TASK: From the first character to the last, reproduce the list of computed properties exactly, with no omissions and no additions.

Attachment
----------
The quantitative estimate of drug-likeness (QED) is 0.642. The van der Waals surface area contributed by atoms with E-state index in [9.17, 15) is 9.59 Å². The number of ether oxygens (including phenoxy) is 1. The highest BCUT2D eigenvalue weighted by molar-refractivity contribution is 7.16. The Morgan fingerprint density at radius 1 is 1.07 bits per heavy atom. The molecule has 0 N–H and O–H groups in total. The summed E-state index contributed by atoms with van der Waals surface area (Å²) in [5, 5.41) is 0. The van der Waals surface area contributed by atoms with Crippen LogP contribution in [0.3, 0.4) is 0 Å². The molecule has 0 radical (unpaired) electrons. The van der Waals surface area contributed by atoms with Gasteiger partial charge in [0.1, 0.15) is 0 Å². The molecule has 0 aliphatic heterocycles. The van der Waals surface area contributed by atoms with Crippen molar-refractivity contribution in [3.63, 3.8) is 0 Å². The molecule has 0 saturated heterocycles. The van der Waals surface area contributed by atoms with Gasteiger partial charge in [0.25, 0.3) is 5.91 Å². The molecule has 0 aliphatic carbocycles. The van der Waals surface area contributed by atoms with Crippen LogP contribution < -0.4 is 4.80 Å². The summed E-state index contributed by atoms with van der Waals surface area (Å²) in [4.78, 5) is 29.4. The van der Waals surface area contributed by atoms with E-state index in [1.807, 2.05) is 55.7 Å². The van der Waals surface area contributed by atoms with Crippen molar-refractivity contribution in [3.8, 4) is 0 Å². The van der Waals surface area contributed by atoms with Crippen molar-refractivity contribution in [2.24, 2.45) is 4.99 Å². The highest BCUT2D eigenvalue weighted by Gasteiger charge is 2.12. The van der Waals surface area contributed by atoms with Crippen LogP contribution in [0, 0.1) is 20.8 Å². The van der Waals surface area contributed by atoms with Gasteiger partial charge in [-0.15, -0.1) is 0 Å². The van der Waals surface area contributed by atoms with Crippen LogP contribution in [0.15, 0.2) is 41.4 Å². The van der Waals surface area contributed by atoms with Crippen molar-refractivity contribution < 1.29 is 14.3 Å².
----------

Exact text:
The quantitative estimate of drug-likeness (QED) is 0.642. The van der Waals surface area contributed by atoms with E-state index in [9.17, 15) is 9.59 Å². The number of ether oxygens (including phenoxy) is 1. The highest BCUT2D eigenvalue weighted by molar-refractivity contribution is 7.16. The Morgan fingerprint density at radius 1 is 1.07 bits per heavy atom. The molecule has 0 N–H and O–H groups in total. The summed E-state index contributed by atoms with van der Waals surface area (Å²) in [5, 5.41) is 0. The van der Waals surface area contributed by atoms with Crippen LogP contribution in [0.3, 0.4) is 0 Å². The molecule has 0 radical (unpaired) electrons. The van der Waals surface area contributed by atoms with Gasteiger partial charge in [0.1, 0.15) is 0 Å². The molecule has 0 aliphatic heterocycles. The van der Waals surface area contributed by atoms with Crippen molar-refractivity contribution in [3.63, 3.8) is 0 Å². The molecule has 0 saturated heterocycles. The van der Waals surface area contributed by atoms with Gasteiger partial charge in [0.25, 0.3) is 5.91 Å². The molecule has 0 aliphatic carbocycles. The van der Waals surface area contributed by atoms with Crippen LogP contribution < -0.4 is 4.80 Å². The summed E-state index contributed by atoms with van der Waals surface area (Å²) in [4.78, 5) is 29.4. The van der Waals surface area contributed by atoms with E-state index in [1.807, 2.05) is 55.7 Å². The van der Waals surface area contributed by atoms with Crippen molar-refractivity contribution in [3.8, 4) is 0 Å². The van der Waals surface area contributed by atoms with Crippen molar-refractivity contribution in [2.24, 2.45) is 4.99 Å². The highest BCUT2D eigenvalue weighted by Gasteiger charge is 2.12. The van der Waals surface area contributed by atoms with Crippen LogP contribution in [0, 0.1) is 20.8 Å². The van der Waals surface area contributed by atoms with Gasteiger partial charge in [-0.15, -0.1) is 0 Å². The van der Waals surface area contributed by atoms with Crippen LogP contribution in [0.15, 0.2) is 41.4 Å². The van der Waals surface area contributed by atoms with Crippen molar-refractivity contribution < 1.29 is 14.3 Å².